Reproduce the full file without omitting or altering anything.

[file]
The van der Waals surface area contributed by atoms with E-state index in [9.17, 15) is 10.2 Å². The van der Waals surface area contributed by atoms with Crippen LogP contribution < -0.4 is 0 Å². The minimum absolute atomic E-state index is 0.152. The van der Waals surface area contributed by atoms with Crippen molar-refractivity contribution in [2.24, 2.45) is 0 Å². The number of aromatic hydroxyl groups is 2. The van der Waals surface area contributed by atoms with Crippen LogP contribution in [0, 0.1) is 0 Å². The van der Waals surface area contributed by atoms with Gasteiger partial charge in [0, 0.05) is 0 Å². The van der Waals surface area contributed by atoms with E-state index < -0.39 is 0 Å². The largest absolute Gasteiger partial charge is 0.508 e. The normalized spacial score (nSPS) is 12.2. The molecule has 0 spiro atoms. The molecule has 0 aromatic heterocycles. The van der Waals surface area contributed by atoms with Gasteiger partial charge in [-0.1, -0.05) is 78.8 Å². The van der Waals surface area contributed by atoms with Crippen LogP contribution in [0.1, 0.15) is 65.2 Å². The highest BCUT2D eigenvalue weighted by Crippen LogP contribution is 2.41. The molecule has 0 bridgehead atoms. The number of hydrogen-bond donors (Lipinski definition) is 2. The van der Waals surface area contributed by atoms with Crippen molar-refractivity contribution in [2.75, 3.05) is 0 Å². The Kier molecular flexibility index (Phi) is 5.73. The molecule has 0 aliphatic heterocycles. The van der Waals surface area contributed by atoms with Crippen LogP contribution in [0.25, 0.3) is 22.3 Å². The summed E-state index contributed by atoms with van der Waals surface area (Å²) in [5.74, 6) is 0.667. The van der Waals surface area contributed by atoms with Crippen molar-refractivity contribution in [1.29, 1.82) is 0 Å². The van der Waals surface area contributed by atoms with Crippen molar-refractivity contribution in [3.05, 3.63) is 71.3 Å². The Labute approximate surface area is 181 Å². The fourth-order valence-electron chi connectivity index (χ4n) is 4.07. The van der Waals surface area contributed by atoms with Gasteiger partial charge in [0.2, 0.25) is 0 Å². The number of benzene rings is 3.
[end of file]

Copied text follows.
The van der Waals surface area contributed by atoms with E-state index in [9.17, 15) is 10.2 Å². The van der Waals surface area contributed by atoms with Crippen LogP contribution < -0.4 is 0 Å². The minimum absolute atomic E-state index is 0.152. The van der Waals surface area contributed by atoms with Crippen molar-refractivity contribution in [2.24, 2.45) is 0 Å². The number of aromatic hydroxyl groups is 2. The van der Waals surface area contributed by atoms with Crippen LogP contribution in [0, 0.1) is 0 Å². The van der Waals surface area contributed by atoms with Gasteiger partial charge in [0, 0.05) is 0 Å². The van der Waals surface area contributed by atoms with E-state index < -0.39 is 0 Å². The largest absolute Gasteiger partial charge is 0.508 e. The normalized spacial score (nSPS) is 12.2. The molecule has 0 spiro atoms. The molecule has 0 aromatic heterocycles. The van der Waals surface area contributed by atoms with Gasteiger partial charge in [-0.1, -0.05) is 78.8 Å². The van der Waals surface area contributed by atoms with Crippen LogP contribution in [0.1, 0.15) is 65.2 Å². The highest BCUT2D eigenvalue weighted by Crippen LogP contribution is 2.41. The molecule has 0 bridgehead atoms. The number of hydrogen-bond donors (Lipinski definition) is 2. The van der Waals surface area contributed by atoms with Crippen molar-refractivity contribution in [2.75, 3.05) is 0 Å². The Kier molecular flexibility index (Phi) is 5.73. The molecule has 0 aliphatic heterocycles. The van der Waals surface area contributed by atoms with Crippen LogP contribution in [0.25, 0.3) is 22.3 Å². The summed E-state index contributed by atoms with van der Waals surface area (Å²) in [5.74, 6) is 0.667. The van der Waals surface area contributed by atoms with Crippen molar-refractivity contribution in [1.29, 1.82) is 0 Å². The van der Waals surface area contributed by atoms with Crippen molar-refractivity contribution in [3.05, 3.63) is 71.3 Å². The Labute approximate surface area is 181 Å². The fourth-order valence-electron chi connectivity index (χ4n) is 4.07. The van der Waals surface area contributed by atoms with Gasteiger partial charge in [0.2, 0.25) is 0 Å². The number of benzene rings is 3.